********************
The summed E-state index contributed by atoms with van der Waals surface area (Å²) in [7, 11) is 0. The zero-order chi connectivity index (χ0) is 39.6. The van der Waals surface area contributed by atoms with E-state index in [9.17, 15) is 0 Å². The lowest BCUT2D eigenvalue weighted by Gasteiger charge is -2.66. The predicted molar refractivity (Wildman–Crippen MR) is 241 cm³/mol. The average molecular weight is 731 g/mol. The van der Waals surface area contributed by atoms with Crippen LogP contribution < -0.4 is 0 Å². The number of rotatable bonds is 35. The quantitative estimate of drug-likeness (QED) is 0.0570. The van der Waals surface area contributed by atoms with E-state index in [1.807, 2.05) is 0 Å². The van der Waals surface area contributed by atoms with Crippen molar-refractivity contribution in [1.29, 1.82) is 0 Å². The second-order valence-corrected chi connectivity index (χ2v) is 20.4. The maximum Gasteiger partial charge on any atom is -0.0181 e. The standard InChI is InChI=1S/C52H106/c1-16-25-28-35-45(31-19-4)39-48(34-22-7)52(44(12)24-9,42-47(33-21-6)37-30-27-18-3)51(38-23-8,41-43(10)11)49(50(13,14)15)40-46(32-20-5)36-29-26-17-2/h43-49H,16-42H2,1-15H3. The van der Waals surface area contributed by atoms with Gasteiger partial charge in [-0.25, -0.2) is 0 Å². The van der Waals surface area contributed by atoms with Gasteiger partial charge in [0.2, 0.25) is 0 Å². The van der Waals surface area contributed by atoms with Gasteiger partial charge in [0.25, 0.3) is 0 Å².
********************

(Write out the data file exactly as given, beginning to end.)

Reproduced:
The summed E-state index contributed by atoms with van der Waals surface area (Å²) in [7, 11) is 0. The zero-order chi connectivity index (χ0) is 39.6. The van der Waals surface area contributed by atoms with E-state index in [9.17, 15) is 0 Å². The lowest BCUT2D eigenvalue weighted by Gasteiger charge is -2.66. The predicted molar refractivity (Wildman–Crippen MR) is 241 cm³/mol. The average molecular weight is 731 g/mol. The van der Waals surface area contributed by atoms with Crippen LogP contribution < -0.4 is 0 Å². The number of rotatable bonds is 35. The quantitative estimate of drug-likeness (QED) is 0.0570. The van der Waals surface area contributed by atoms with E-state index in [1.807, 2.05) is 0 Å². The van der Waals surface area contributed by atoms with Crippen molar-refractivity contribution in [1.29, 1.82) is 0 Å². The second-order valence-corrected chi connectivity index (χ2v) is 20.4. The maximum Gasteiger partial charge on any atom is -0.0181 e. The standard InChI is InChI=1S/C52H106/c1-16-25-28-35-45(31-19-4)39-48(34-22-7)52(44(12)24-9,42-47(33-21-6)37-30-27-18-3)51(38-23-8,41-43(10)11)49(50(13,14)15)40-46(32-20-5)36-29-26-17-2/h43-49H,16-42H2,1-15H3. The van der Waals surface area contributed by atoms with Gasteiger partial charge in [-0.25, -0.2) is 0 Å². The van der Waals surface area contributed by atoms with Gasteiger partial charge in [0.2, 0.25) is 0 Å². The van der Waals surface area contributed by atoms with Gasteiger partial charge in [0.25, 0.3) is 0 Å².